Saturday, June 20, 2020

Making Yogurt at Home

Plastic.  Yes, all those empty plastic yogurt containers and my desire to reduce the amount of plastic consumption in my household is what first led me to attempt making yogurt.  Those containers seemed to multiply by the day.  I saved some to use when making jewelry, to hold paint or glue or water to wash out paintbrushes.  Some of them held stray beads.  Others were used for food storage.  But, still they came.  The area where I live does not have a recycling program and I had to do something to stem the tide.

I checked out recipes on the internet and came across a few that called for making yogurt in a crock pot.  After trying a crock pot recipe, I started wondering why I couldn't just use a heated bowl.  I tried it and that worked great without all the bother of getting the crockpot out.  My first attempts at making yogurt were not exactly what I had in mind; the yogurt was too thin and runny, but it tasted good.  So, I kept at it, learning from each batch I made, trying new things and am now at the point that I am thrilled with the results.  The texture, thickness and flavor have surpassed any expectations I started out with.

It is not hard to make.  It is actually surprisingly easy although it does require some time, but most of that is for culturing the yogurt and does not require anything from the person making the yogurt other than waiting.  I find it to be a very interesting and rewarding endeavor and I hope that if you decide to try making yogurt, you think so too.

Besides reducing your use of plastic, making your own yogurt gives you control over the ingredients that go into your yogurt.  It will also save you money.  Your yogurt will have a lovely tang, not that sour flavor so often found in commercially produced yogurt that has to be covered with loads of sweetener to be edible.

You will need the following ingredients to make your yogurt:

1/2 gal or 2 liters whole or reduced fat (2%) milk
6 ounces / 100 ml plain whole milk yogurt

You will need the following items:

A large heat safe glass or ceramic bowl or a slow cooker/crock pot with removable crock
Large colander/strainer
Large bowl/container
Cooking thermometer (preferably electronic/digital, but I have used a candy thermometer successfully)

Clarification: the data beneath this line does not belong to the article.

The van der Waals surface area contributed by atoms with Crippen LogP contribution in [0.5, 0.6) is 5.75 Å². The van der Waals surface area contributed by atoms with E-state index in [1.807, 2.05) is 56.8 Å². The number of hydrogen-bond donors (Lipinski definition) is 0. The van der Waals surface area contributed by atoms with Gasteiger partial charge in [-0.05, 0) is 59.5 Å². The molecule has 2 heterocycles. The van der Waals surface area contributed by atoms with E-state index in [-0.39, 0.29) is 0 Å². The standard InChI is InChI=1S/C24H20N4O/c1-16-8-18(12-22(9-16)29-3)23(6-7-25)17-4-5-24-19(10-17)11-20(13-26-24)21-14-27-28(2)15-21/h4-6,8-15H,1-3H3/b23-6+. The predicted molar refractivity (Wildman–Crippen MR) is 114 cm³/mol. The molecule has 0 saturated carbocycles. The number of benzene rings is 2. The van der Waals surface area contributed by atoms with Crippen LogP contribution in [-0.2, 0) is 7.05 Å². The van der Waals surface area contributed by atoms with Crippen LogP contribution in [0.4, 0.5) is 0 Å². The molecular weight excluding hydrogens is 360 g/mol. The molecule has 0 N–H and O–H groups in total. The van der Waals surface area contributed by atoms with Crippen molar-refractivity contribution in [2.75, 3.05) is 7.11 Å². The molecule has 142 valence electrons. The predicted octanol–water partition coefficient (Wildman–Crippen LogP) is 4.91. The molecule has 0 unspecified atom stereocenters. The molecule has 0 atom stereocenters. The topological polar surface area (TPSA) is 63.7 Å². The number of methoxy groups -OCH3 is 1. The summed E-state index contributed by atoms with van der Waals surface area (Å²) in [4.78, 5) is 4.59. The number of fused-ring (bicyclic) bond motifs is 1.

Large cooking pot
Three large towels

Pour milk into large pot and slowly heat to 200 degrees F / 93 C stirring occasionally.

While milk is heating, bring water to a boil, pour into heat safe bowl and let stand.  If using a crock pot, turn empty crock pot on to low in order to heat removable crock.

When milk reaches 200 degrees, remove from heat and let cool to 115 degrees F/ 46C.  To speed up this process, you may put your pot into a sink or large bowl full of ice.

When milk reaches 115 degrees F / 46 C, pour hot water out of heat safe bowl, dry bowl and add cooled milk.  If using a crock pot, remove the crock from the cooker before adding cooled milk. If water conservation is a concern, save the water for watering plants, filling pet bowls, making tea or coffee, etc.

In a separate small bowl, stir together 1/2 cup / 100 - 120 ml of cooled milk and 6 oz / 100 ml of plain yogurt.  These measurements do not have to be exact; I'm trying to give both the US system of measurement and the metric measurements while keeping in mind the size of containers sold in the grocery stores.  For example, in the US a small container of yogurt is six ounces, but a half cup is 4 ounces.  There is no need to try to measure four ounces of yogurt to get a half cup - six ounces will work just fine.  

Stir the yogurt/milk mixture into the bowl/crock containing the rest of the milk.

Cover bowl of yogurt mixture.  I use a dinner plate.  If using a crock pot, use the lid that comes with the crock.

Set covered bowl/crock on a folded towel and wrap the remaining two towels around the bowl/crock.